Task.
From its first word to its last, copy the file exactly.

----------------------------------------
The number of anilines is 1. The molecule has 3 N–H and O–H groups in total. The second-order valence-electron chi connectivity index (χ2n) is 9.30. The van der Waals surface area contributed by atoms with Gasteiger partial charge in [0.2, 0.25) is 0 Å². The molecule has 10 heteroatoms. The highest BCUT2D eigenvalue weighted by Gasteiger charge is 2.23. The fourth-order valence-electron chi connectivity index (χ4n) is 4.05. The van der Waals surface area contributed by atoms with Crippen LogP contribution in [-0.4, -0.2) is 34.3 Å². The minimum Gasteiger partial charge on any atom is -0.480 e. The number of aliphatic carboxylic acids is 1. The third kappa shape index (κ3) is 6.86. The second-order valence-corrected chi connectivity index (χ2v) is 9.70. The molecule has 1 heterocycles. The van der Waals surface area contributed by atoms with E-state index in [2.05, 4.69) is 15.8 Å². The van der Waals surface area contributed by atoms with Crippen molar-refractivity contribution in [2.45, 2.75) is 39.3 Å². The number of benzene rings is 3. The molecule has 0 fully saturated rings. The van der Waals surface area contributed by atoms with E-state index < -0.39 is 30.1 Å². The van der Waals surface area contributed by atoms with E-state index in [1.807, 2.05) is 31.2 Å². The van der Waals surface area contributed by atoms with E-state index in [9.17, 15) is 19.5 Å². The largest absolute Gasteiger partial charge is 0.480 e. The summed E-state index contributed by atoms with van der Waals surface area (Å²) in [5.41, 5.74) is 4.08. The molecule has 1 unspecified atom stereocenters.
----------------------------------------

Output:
The number of anilines is 1. The molecule has 3 N–H and O–H groups in total. The second-order valence-electron chi connectivity index (χ2n) is 9.30. The van der Waals surface area contributed by atoms with Gasteiger partial charge in [0.2, 0.25) is 0 Å². The molecule has 10 heteroatoms. The highest BCUT2D eigenvalue weighted by Gasteiger charge is 2.23. The fourth-order valence-electron chi connectivity index (χ4n) is 4.05. The van der Waals surface area contributed by atoms with Crippen LogP contribution in [-0.4, -0.2) is 34.3 Å². The minimum Gasteiger partial charge on any atom is -0.480 e. The number of aliphatic carboxylic acids is 1. The third kappa shape index (κ3) is 6.86. The second-order valence-corrected chi connectivity index (χ2v) is 9.70. The molecule has 1 heterocycles. The van der Waals surface area contributed by atoms with E-state index in [2.05, 4.69) is 15.8 Å². The van der Waals surface area contributed by atoms with Crippen molar-refractivity contribution in [2.45, 2.75) is 39.3 Å². The number of benzene rings is 3. The molecule has 0 fully saturated rings. The van der Waals surface area contributed by atoms with E-state index < -0.39 is 30.1 Å². The van der Waals surface area contributed by atoms with E-state index in [1.807, 2.05) is 31.2 Å². The van der Waals surface area contributed by atoms with E-state index in [9.17, 15) is 19.5 Å². The largest absolute Gasteiger partial charge is 0.480 e. The summed E-state index contributed by atoms with van der Waals surface area (Å²) in [5.41, 5.74) is 4.08. The molecule has 1 unspecified atom stereocenters.